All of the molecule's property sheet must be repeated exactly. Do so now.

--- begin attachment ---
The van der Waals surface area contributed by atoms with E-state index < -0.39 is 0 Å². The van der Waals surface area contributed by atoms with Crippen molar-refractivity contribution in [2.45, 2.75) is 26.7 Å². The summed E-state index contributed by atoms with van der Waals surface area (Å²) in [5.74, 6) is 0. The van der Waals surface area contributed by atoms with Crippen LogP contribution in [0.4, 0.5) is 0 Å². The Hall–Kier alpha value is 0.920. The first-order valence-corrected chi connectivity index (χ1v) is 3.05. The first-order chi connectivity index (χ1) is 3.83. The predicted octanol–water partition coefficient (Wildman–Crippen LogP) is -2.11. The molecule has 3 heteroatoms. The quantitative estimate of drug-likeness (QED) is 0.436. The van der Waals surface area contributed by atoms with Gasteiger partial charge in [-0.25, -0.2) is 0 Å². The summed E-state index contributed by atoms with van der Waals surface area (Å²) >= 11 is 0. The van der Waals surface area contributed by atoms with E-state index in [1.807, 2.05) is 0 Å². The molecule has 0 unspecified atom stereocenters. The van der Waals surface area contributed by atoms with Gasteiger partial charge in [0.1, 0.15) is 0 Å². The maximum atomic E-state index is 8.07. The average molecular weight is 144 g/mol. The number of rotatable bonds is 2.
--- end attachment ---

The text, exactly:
The van der Waals surface area contributed by atoms with E-state index < -0.39 is 0 Å². The van der Waals surface area contributed by atoms with Crippen molar-refractivity contribution in [2.45, 2.75) is 26.7 Å². The summed E-state index contributed by atoms with van der Waals surface area (Å²) in [5.74, 6) is 0. The van der Waals surface area contributed by atoms with Crippen LogP contribution in [0.4, 0.5) is 0 Å². The Hall–Kier alpha value is 0.920. The first-order valence-corrected chi connectivity index (χ1v) is 3.05. The first-order chi connectivity index (χ1) is 3.83. The predicted octanol–water partition coefficient (Wildman–Crippen LogP) is -2.11. The molecule has 3 heteroatoms. The quantitative estimate of drug-likeness (QED) is 0.436. The van der Waals surface area contributed by atoms with Gasteiger partial charge in [-0.25, -0.2) is 0 Å². The summed E-state index contributed by atoms with van der Waals surface area (Å²) >= 11 is 0. The van der Waals surface area contributed by atoms with E-state index in [1.807, 2.05) is 0 Å². The molecule has 0 unspecified atom stereocenters. The van der Waals surface area contributed by atoms with Gasteiger partial charge in [0.1, 0.15) is 0 Å². The maximum atomic E-state index is 8.07. The average molecular weight is 144 g/mol. The number of rotatable bonds is 2.